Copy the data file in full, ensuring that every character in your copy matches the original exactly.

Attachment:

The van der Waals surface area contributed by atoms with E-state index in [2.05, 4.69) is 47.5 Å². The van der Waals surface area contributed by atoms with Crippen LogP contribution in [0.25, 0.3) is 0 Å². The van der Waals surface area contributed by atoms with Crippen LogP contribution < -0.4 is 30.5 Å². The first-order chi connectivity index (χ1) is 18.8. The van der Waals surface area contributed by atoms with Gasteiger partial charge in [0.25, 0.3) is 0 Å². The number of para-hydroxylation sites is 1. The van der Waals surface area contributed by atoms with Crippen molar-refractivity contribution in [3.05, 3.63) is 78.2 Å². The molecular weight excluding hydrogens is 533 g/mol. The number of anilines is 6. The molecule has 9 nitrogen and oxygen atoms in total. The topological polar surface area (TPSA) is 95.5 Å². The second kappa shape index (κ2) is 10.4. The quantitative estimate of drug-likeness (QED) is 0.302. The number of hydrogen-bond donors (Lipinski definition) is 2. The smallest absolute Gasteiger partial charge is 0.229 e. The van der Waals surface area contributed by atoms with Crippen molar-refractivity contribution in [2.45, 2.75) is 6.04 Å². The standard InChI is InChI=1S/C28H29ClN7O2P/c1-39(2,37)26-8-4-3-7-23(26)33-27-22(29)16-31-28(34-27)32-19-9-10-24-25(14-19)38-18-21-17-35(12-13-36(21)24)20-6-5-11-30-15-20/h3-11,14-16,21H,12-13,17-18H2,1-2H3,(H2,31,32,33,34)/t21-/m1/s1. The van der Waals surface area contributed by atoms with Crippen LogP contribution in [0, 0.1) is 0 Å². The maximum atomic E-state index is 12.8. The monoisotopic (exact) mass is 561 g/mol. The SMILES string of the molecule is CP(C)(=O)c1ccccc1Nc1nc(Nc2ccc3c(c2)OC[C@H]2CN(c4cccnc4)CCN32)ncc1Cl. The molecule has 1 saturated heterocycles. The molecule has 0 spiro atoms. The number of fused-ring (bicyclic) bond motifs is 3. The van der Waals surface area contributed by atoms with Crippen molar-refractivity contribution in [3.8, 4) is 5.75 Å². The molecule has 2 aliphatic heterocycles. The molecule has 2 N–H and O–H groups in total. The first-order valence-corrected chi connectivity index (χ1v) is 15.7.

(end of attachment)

The van der Waals surface area contributed by atoms with E-state index in [2.05, 4.69) is 47.5 Å². The van der Waals surface area contributed by atoms with Crippen LogP contribution in [0.25, 0.3) is 0 Å². The van der Waals surface area contributed by atoms with Crippen LogP contribution < -0.4 is 30.5 Å². The first-order chi connectivity index (χ1) is 18.8. The van der Waals surface area contributed by atoms with Gasteiger partial charge in [0.25, 0.3) is 0 Å². The number of para-hydroxylation sites is 1. The van der Waals surface area contributed by atoms with Crippen molar-refractivity contribution in [3.05, 3.63) is 78.2 Å². The molecular weight excluding hydrogens is 533 g/mol. The number of anilines is 6. The molecule has 9 nitrogen and oxygen atoms in total. The topological polar surface area (TPSA) is 95.5 Å². The second kappa shape index (κ2) is 10.4. The quantitative estimate of drug-likeness (QED) is 0.302. The number of hydrogen-bond donors (Lipinski definition) is 2. The smallest absolute Gasteiger partial charge is 0.229 e. The van der Waals surface area contributed by atoms with Crippen molar-refractivity contribution in [2.45, 2.75) is 6.04 Å². The standard InChI is InChI=1S/C28H29ClN7O2P/c1-39(2,37)26-8-4-3-7-23(26)33-27-22(29)16-31-28(34-27)32-19-9-10-24-25(14-19)38-18-21-17-35(12-13-36(21)24)20-6-5-11-30-15-20/h3-11,14-16,21H,12-13,17-18H2,1-2H3,(H2,31,32,33,34)/t21-/m1/s1. The van der Waals surface area contributed by atoms with Crippen LogP contribution in [0, 0.1) is 0 Å². The maximum atomic E-state index is 12.8. The monoisotopic (exact) mass is 561 g/mol. The SMILES string of the molecule is CP(C)(=O)c1ccccc1Nc1nc(Nc2ccc3c(c2)OC[C@H]2CN(c4cccnc4)CCN32)ncc1Cl. The molecule has 1 saturated heterocycles. The molecule has 0 spiro atoms. The number of fused-ring (bicyclic) bond motifs is 3. The van der Waals surface area contributed by atoms with Crippen molar-refractivity contribution in [3.8, 4) is 5.75 Å². The molecule has 2 aliphatic heterocycles. The molecule has 2 N–H and O–H groups in total. The first-order valence-corrected chi connectivity index (χ1v) is 15.7.